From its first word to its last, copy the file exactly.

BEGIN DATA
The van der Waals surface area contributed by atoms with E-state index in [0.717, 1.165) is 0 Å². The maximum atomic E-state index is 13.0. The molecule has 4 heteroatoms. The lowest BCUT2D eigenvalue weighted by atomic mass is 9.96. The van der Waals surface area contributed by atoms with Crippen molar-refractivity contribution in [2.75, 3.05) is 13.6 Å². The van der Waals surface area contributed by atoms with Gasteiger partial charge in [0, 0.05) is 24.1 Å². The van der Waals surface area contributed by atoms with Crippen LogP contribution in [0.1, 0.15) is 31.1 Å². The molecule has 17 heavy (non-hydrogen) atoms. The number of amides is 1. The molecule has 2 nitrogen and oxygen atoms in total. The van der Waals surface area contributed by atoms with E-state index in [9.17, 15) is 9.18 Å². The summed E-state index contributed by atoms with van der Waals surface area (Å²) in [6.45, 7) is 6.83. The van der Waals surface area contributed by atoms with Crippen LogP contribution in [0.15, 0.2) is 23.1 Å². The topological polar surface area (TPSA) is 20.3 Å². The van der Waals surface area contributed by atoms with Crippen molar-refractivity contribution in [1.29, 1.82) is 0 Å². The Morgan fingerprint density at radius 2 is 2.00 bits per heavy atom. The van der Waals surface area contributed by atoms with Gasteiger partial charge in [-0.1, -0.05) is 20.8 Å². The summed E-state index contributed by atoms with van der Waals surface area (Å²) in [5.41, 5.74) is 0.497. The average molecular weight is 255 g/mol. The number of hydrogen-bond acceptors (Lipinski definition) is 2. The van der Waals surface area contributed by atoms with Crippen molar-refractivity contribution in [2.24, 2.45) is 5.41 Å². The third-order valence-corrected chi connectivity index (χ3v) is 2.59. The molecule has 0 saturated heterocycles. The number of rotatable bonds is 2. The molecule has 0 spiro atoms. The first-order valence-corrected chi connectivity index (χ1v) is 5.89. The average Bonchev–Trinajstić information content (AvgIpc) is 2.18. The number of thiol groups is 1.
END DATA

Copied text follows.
The van der Waals surface area contributed by atoms with E-state index in [0.717, 1.165) is 0 Å². The maximum atomic E-state index is 13.0. The molecule has 4 heteroatoms. The lowest BCUT2D eigenvalue weighted by atomic mass is 9.96. The van der Waals surface area contributed by atoms with Crippen molar-refractivity contribution in [2.75, 3.05) is 13.6 Å². The van der Waals surface area contributed by atoms with Gasteiger partial charge in [0, 0.05) is 24.1 Å². The van der Waals surface area contributed by atoms with Crippen LogP contribution in [0.1, 0.15) is 31.1 Å². The molecule has 17 heavy (non-hydrogen) atoms. The number of amides is 1. The molecule has 2 nitrogen and oxygen atoms in total. The van der Waals surface area contributed by atoms with E-state index in [9.17, 15) is 9.18 Å². The summed E-state index contributed by atoms with van der Waals surface area (Å²) in [6.45, 7) is 6.83. The van der Waals surface area contributed by atoms with Crippen LogP contribution in [0.15, 0.2) is 23.1 Å². The topological polar surface area (TPSA) is 20.3 Å². The van der Waals surface area contributed by atoms with Crippen molar-refractivity contribution in [1.29, 1.82) is 0 Å². The Morgan fingerprint density at radius 2 is 2.00 bits per heavy atom. The van der Waals surface area contributed by atoms with Gasteiger partial charge in [-0.1, -0.05) is 20.8 Å². The summed E-state index contributed by atoms with van der Waals surface area (Å²) in [5.41, 5.74) is 0.497. The average molecular weight is 255 g/mol. The number of hydrogen-bond acceptors (Lipinski definition) is 2. The van der Waals surface area contributed by atoms with Crippen molar-refractivity contribution in [2.24, 2.45) is 5.41 Å². The third-order valence-corrected chi connectivity index (χ3v) is 2.59. The molecule has 0 saturated heterocycles. The number of rotatable bonds is 2. The molecule has 0 spiro atoms. The first-order valence-corrected chi connectivity index (χ1v) is 5.89. The average Bonchev–Trinajstić information content (AvgIpc) is 2.18. The number of thiol groups is 1.